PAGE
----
'Buckingham/McVie' Reunion Offers Familiar Delights

Lindsey Buckingham/Christine McVie album cover.
Lindsey Buckingham/Christine McVie album cover.
No, “Lindsey Buckingham/Christine McVie” is not quite a new Fleetwood Mac album. But it comes pretty close: Between them, the singer-songwriters whose names comprise the clunky title wrote the majority of the band’s peak-period pop rock (with Stevie Nicks rounding them out), and a few tracks feature the band’s trusty titular rhythm section of Mick Fleetwood and John McVie. Luckily for fans of that band, Buckingham and McVie recreate much of their old band’s appeal—instantly catchy hooks, shimmering production, and irresistible vocal harmonies. While a few fillerish tracks make Nicks’ absence felt, “Buckingham/McVie” (the album’s working title, which it should have kept) includes some real standouts that would fit right in on “Tusk” or “Mirage.” Any Fleetwood Mac fan would do well to give it a listen.

True to the structure of its title, “Buckingham/McVie” alternates between songs sung by Buckingham—the guitarist of heyday Mac—and by McVie, the keyboardist. Buckingham begins the album with a fakeout: He nearly croaks the first lines of the hook-filled romp “Sleeping Around the Corner,” leading at least your reviewer to wonder, horrified, if Buckingham, now 67, had recorded the album with his voice shot. But a couple lines later, Buckingham’s voice opens up just as the pop-rock arrangement blossoms. “Corner” and its immediate successor, the reggae-inflected “Feel About You,” impressively announce that their writers have retained their musical powers, though each track features lyrics nearly as awful as their melodies are engaging. Interpreted generously, “Feel About You” is not so bad: The chorus line “That’s how I feel about you” insists that McVie truly means the devotional figures of speech, however cliched. “Corner,” on the other hand, includes lyrics like “I never meant to give you a frown.” Lyrics, especially Buckingham’s, are not the album’s strong point. “In My World,” which boasts a charming guitar riff, might have better overcome its overslick production with subject matter less grandiose or better executed. Do nights really “unfurl”? Apparently, if one needs a rhyme with “world.” (Even worse, that rhyme is recycled from 1983’s “Eyes of the World.”) “Love Is Here to Stay,” an overlong acoustic piece with less going for it, also suffers from familiar and stuffy wordcraft.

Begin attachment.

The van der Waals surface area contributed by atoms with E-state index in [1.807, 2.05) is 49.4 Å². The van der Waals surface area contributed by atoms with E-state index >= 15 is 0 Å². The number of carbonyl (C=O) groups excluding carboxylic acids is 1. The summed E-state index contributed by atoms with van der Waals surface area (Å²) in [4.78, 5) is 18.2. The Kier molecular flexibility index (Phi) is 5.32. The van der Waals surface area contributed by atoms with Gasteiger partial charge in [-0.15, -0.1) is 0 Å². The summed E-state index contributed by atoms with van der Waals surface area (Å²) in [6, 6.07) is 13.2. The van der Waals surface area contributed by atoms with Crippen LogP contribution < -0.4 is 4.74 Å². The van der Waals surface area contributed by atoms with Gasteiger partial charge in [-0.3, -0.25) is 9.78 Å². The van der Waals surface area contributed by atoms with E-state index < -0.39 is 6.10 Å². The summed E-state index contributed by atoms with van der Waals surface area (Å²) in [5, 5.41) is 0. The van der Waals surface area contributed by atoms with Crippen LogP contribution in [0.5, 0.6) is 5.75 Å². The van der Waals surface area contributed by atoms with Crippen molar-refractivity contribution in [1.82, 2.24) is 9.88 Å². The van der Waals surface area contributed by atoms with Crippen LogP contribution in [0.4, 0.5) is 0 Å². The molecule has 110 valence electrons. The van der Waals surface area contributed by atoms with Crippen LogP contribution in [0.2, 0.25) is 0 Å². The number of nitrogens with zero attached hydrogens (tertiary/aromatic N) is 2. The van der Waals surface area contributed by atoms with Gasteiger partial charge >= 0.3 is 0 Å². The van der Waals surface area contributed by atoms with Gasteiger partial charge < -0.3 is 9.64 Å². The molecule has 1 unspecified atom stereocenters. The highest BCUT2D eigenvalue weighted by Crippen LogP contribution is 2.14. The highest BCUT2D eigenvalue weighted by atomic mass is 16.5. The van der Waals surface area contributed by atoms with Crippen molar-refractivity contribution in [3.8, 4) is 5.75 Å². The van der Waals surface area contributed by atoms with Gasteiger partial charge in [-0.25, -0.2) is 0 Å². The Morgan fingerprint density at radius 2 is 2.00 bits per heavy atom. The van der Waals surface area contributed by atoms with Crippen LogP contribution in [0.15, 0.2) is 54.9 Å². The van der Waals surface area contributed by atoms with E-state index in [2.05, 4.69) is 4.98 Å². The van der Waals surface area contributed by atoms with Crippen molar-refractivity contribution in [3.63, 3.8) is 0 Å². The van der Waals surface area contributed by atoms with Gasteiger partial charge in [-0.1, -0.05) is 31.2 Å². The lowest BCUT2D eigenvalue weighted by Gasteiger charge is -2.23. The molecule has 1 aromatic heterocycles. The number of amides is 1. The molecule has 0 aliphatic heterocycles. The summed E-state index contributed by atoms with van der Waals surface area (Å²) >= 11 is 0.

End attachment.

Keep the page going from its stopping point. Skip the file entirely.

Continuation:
But those lyrics are no match for Buckingham’s gift for melody. His best offering, “Lay Down for Free,” is nothing short of pop-rock perfection. Like most of the album, it shares with classic Fleetwood Mac a superabundance of instrument overdubs, a Buckingham technique that risks overproduction but immensely rewards repeated listens with undiscovered hooks and flourishes. McVie, who had retired from music for almost a decade, seems to have benefited from the time off. In “Red Sun,” the album’s other highlight, she again achieves her signature feat—combining mature emotional content with the sheer joy of her music. “My mind is filled with journeys echoed with your smile / No, you won’t take that away from me, even if you tried / Sometimes I wonder, do you ever think of me? / And it’s worse for me at night, you know, when the red sun kisses the sea,” she sings with equal parts defiance and longing heartbreak.

Like the Buckingham- and Nicks-led comeback album “Say You Will,” “Buckingham/McVie” largely sees its songwriters rewriting their glory-days hits rather than breaking new ground. “On with the Show,” a personal anthem for the still-touring Buckingham, uses the same ringing guitar line as “You and I, Part II” from “Tango in the Night”; the vocal interplay on “In My World” recalls the same album’s “Big Love”; McVie herself compared the piano ballad “Game of Pretend” to the old concert-closing favorite “Songbird” while introducing it at the end of the duo’s Boston performance in June. But even if the approach is familiar, it did dominate airwaves and sell tens of millions of records—and fans spinning the latest from the 67- and 74-year-olds rightly expected more of the same: conventional pop-rock, expertly crafted by veterans of the genre.

—Staff writer Trevor J. Levin can be reached at trevor.levin@thecrimson.com.

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